Arctic could help explore the subglacial ocean of Saturn’s moon Enceladus

(ORDO NEWS) — During an expedition to the Aurora hydrothermal field on the Gakkel Ridge in the Arctic Ocean, astrobiologists with the support of NASA identified a place that could be an excellent analogue of similar hydrothermal systems on other ocean worlds.

Aurora is closer to the North Pole than any other known hydrothermal system, and is the first area of ​​the seafloor to be under permanent ice cover.

During the expedition, a recently formed volcanic mound with a diameter of more than 100 meters was discovered. This is unusually large for a volcano vent on what is known as a slow-spreading ridge on the ocean floor.

Slow spreading ridges are places where the oceanic crust is gradually pulled apart, causing the sea floor to break up into ridges and valleys. Collecting samples of plume material emerging from the vent, scientists have discovered other features of this hydrothermal system.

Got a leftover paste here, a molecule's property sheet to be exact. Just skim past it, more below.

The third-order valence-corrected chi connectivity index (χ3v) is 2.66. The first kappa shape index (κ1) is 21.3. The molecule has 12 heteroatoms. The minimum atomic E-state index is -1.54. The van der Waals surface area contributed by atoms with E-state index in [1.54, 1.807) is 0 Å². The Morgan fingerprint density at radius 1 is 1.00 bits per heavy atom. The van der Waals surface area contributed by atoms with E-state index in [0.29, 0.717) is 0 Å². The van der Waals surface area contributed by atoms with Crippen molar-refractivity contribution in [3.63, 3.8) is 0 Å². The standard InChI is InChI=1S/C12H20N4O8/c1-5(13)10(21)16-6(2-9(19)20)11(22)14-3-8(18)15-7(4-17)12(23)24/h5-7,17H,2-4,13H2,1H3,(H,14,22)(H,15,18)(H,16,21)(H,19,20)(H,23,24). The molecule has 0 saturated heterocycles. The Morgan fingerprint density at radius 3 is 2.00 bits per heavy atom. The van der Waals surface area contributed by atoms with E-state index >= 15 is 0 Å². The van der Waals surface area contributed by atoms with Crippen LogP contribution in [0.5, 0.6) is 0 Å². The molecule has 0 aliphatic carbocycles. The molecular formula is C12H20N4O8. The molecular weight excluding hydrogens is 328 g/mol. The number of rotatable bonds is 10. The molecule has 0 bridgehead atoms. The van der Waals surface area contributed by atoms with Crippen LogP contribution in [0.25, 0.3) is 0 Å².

A team of astrobiologists talks about what processes take place under the seafloor and how they were able to form the observed system. This information could play an important role in the study of icy worlds such as Enceladus, a moon of Saturn.

The Gakkel Ridge vent system is much like that predicted for Enceladus, and it can spontaneously synthesize materials important for the origin of life on this and other ice-covered oceanic worlds.

Arctic could help explore the subglacial ocean of Saturns moon Enceladus 2
A snapshot of one of the active vents of the Aurora

“We have to pinch ourselves, because it turns out that the first vent source tracked in the Arctic is a very useful analogy for answering questions related to Enceladus research,” said Chris German , a researcher at the Woods Hole Oceanographic Institute.

In a recent review by the National Academies of Sciences, Engineering, and Medicine (NASEM), Enceladus was featured prominently as a future target for detailed study. A new study shows how useful Arctic hydrothermal vents could be when planning future missions to look for possible evidence of life in the outer solar system .


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